Glomerulonephritis: pathology that affects the most important function of the kidney

Glomerulonephritis is a group of renal diseases that affect a microscopic structure of the kidney, which is the glomerulus. This microscopic structure is responsible for performing the most important function of the kidney, which is filtration. The glomerulus can be affected acutely, subacutely or chronically depending on the rapidity of onset.

Generally glomerulonephritis has an immunological basis, which means that the organism develops antibodies that act on the kidney itself. Sometimes it only affects the kidney and sometimes it can affect other organs in addition to the kidney.

Symptoms of glomerulonephritis

Glomerulonephritis can manifest itself in many different ways from the clinical point of view: the most frequent is an increase in the elimination of proteins (mainly albumin) in the urine, which is known as proteinuria or albuminuria. Depending on the amount of albumin or protein eliminated, this is called nephrotic syndrome or nephritic syndrome.

Another of the most common symptoms is the elimination of blood in the urine which may be imperceptible to the human eye (microhematuria) or frank blood in the urine, generally staining the urine with a brownish color (macrohematuria).

Sometimes it can affect kidney function producing renal failure, which can be acute or chronic. Other times they can be secondary to different situations: neoplasms, viral diseases, drugs, etc.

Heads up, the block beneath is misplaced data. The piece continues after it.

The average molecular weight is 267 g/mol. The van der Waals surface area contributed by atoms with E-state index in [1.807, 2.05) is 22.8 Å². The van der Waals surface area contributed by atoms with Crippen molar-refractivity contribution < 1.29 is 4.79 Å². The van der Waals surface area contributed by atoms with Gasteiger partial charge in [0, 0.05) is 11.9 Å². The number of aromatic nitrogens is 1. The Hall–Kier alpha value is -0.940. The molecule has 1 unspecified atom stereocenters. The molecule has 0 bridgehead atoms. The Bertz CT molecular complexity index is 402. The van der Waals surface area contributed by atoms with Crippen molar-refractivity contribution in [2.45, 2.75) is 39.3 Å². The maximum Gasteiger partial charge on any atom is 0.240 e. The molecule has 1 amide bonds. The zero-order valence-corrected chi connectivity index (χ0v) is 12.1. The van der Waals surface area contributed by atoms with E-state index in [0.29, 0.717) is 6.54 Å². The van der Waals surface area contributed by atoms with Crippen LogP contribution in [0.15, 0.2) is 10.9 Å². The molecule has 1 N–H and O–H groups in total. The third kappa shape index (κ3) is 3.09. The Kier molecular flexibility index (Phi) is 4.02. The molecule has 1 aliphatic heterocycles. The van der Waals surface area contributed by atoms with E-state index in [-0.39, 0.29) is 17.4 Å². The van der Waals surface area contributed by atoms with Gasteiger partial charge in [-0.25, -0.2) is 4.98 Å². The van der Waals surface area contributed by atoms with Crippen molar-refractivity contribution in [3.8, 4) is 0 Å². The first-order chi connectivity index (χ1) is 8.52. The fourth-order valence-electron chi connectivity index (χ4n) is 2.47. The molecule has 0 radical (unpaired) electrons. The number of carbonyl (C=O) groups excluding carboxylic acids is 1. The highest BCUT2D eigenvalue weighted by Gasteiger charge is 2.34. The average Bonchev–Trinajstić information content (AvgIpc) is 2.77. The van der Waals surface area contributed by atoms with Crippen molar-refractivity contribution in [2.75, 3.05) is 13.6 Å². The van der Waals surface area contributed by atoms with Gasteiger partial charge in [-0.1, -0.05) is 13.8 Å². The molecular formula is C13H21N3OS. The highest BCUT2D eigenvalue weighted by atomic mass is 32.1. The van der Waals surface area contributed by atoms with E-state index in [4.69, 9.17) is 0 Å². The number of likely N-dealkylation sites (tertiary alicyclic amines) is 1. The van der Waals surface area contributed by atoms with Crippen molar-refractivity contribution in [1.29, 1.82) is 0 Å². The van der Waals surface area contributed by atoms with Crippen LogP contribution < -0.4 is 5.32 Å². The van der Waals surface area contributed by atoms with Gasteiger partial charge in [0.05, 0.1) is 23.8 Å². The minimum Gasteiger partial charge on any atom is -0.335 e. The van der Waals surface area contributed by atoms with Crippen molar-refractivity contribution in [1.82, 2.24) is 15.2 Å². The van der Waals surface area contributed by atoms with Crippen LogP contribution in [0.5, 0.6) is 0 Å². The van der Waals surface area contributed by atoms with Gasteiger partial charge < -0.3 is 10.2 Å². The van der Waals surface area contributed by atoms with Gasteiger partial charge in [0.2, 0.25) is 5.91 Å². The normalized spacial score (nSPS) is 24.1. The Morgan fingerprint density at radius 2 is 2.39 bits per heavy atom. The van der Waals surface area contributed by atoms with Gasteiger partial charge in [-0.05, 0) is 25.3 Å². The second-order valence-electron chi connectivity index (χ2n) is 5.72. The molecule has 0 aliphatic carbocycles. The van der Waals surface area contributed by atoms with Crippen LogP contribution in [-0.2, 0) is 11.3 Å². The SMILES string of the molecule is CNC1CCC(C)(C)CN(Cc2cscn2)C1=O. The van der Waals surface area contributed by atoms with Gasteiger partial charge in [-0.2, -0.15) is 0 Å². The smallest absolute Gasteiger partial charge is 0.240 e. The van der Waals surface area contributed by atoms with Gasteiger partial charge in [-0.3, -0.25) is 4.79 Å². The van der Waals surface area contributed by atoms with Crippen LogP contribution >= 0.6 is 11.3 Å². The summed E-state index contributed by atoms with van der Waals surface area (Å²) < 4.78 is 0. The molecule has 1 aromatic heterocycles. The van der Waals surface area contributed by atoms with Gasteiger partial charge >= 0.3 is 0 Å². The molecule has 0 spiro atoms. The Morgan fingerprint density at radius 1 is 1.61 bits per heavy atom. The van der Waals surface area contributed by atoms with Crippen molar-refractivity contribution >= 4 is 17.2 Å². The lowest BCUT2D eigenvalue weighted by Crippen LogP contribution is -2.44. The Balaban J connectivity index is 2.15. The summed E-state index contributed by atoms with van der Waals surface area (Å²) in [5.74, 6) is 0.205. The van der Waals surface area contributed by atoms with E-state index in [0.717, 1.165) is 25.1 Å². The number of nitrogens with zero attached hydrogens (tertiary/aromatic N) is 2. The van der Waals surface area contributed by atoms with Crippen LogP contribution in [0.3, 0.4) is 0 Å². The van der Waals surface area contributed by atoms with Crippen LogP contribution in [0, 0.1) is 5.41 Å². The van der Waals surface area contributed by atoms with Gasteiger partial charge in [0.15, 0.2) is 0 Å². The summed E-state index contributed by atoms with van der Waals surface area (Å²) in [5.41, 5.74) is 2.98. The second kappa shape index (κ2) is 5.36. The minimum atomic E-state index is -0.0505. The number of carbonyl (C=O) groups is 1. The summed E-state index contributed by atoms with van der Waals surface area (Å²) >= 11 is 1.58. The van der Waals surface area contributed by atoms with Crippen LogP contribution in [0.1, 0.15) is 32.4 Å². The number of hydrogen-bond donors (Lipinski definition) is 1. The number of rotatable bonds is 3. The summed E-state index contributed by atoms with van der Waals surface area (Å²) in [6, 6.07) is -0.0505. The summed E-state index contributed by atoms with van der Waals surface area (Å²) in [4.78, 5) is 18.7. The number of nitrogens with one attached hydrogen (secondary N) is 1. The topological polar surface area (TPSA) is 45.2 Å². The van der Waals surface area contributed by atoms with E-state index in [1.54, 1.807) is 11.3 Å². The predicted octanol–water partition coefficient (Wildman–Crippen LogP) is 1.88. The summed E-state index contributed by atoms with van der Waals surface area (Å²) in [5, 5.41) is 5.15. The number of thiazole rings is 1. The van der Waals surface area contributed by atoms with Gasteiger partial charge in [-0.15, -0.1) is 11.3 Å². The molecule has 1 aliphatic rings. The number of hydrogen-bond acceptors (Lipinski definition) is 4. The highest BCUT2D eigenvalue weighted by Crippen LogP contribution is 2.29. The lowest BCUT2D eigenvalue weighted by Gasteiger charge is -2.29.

Diagnosis of glomerulonephritis

To confirm the diagnosis it is necessary to perform a biopsy of the kidney. The biopsy will give us information about: if it is acute or chronic, degree of inflammatory activity, presence or absence of immune deposits, etc…

See also  Diabetic kidney disease or diabetic nephropathy

Some entities are more frequent in children, such as minimal change glomerulonephritis or postinfectious glomerulonephritis. The rest are more frequent in adults with different age profiles: IgA nephropathy in adolescents and young adults, rapidly progressive glomerulonephritis usually has two age profiles (associated to anti-glomerular basement membrane antibodies more frequent in young people and the one associated to ANCAs more frequent in patients aged 60-70 years). The rest of glomerulonephritis does not have a defined age profile.

There is a specific treatment in most of the primary cases, in the secondary cases the disease causing the glomerulonephritis must be treated.